(at which frictional and dynamical time scales are roughly comparable) and the Rhines scale, though for other conditions the scale selection mechanism is less clear (see, e.g., Sukoriansky et al. 2007 ). While such models can provide useful and interesting insights into possible mechanisms for banded flows, they are highly idealized and take little account of the vertical structure of realistic geophysical fluid systems. It is sometimes difficult, therefore, to relate results from such studies

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Gang Chen, Isaac M. Held, and Walter A. Robinson

surface, as in HS94 . The model is run at T42 and T85 horizontal resolutions with 20 equally spaced sigma levels in the vertical. The model output is sampled daily, and the time-averaged results are averaged over the last 1600 days of 2000-day integrations. In the HS94 formulation, the boundary layer in the momentum equation is simply represented by linear Rayleigh damping in the lower troposphere. The vertical structure of the damping rate is prescribed, decreasing linearly from its value at the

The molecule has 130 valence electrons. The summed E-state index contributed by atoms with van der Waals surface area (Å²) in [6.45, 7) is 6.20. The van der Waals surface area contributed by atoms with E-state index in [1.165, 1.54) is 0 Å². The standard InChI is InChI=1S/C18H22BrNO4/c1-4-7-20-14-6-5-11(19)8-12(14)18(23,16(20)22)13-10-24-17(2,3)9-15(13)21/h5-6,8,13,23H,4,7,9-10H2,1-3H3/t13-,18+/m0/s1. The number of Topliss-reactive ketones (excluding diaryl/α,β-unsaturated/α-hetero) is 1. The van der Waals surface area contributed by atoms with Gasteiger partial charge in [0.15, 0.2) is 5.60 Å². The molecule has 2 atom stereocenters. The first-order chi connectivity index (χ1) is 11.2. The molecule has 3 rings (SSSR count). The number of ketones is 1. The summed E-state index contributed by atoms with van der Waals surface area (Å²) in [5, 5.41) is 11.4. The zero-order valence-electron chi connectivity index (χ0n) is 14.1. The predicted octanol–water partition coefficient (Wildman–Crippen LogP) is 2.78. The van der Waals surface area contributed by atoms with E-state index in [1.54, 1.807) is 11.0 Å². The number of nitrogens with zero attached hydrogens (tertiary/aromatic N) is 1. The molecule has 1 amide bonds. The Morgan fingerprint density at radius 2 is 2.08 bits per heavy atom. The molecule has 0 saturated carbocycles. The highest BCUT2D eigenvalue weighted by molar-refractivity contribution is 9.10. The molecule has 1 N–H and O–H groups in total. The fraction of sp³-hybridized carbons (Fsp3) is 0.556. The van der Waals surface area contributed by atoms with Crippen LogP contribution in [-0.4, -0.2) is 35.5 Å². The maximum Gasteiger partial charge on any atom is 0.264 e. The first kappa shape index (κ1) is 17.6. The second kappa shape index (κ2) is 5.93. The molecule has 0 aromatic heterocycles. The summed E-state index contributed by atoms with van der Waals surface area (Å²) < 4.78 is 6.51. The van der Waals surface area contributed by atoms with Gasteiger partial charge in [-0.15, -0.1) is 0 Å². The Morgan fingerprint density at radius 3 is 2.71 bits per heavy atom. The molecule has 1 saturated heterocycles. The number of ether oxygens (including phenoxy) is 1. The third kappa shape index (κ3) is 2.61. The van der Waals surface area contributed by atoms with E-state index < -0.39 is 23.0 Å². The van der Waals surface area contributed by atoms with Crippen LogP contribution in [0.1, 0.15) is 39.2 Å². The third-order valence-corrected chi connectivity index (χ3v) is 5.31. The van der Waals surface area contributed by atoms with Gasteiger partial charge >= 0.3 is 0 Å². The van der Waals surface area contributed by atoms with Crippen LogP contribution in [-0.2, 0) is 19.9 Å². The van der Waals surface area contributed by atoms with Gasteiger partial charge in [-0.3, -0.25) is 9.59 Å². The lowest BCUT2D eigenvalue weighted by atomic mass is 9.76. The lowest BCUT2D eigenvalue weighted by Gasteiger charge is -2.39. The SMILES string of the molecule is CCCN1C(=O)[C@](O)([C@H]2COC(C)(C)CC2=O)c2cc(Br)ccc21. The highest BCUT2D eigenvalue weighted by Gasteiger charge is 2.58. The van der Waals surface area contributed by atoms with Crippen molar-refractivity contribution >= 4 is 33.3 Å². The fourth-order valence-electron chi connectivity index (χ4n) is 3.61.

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M. L. R. Liberato, J. M. Castanheira, L. de la Torre, C. C. DaCamara, and L. Gimeno

, υ ), the earth’s radius a , the angular speed of the earth’s rotation Ω, the specific gas constant R , and the ratio k of the specific gas constant to the specific heat at constant pressure. As model boundary conditions, it is assumed that ω = dp / dt vanishes as p → 0 and that the linearized geometric vertical velocity w = dz / dt vanishes at a level of constant pressure, p s , near the earth’s surface. The free oscillations (i.e., the normal modes) of the linearized primitive

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Yasuko Hio and Shigeo Yoden

SH. The wave–wave interaction between the stationary “planetary wave of zonal wavenumber 1” (hereafter denoted as “Wave 1”) and eastward propagating Wave 2 was investigated in HY04 with the National Centers for Environmental Prediction–National Center for Atmospheric Research (NCEP–NCAR) reanalysis dataset over 20 years. The stationary Wave 1 is generated in the troposphere mainly by zonally asymmetric lower boundary conditions and has significant interannual variations ( Hio and Hirota 2002

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Yoshi-Yuki Hayashi, Seiya Nishizawa, Shin-ichi Takehiro, Michio Yamada, Keiichi Ishioka, and Shigeo Yoden

are suitable for the occurrence of critical latitude absorption there, which contributes to the easterly angular-momentum accumulation in those latitudes. Figure 2 is an example of comparison between weak-nonlinear and full-nonlinear evolutions of zonal mean angular momentum starting from one of the initial conditions utilized by Yoden and Yamada (1993) . Once the easterly acceleration is initiated in the polar region, it continues steadily. The nonlinear and the weak-nonlinear evolutions of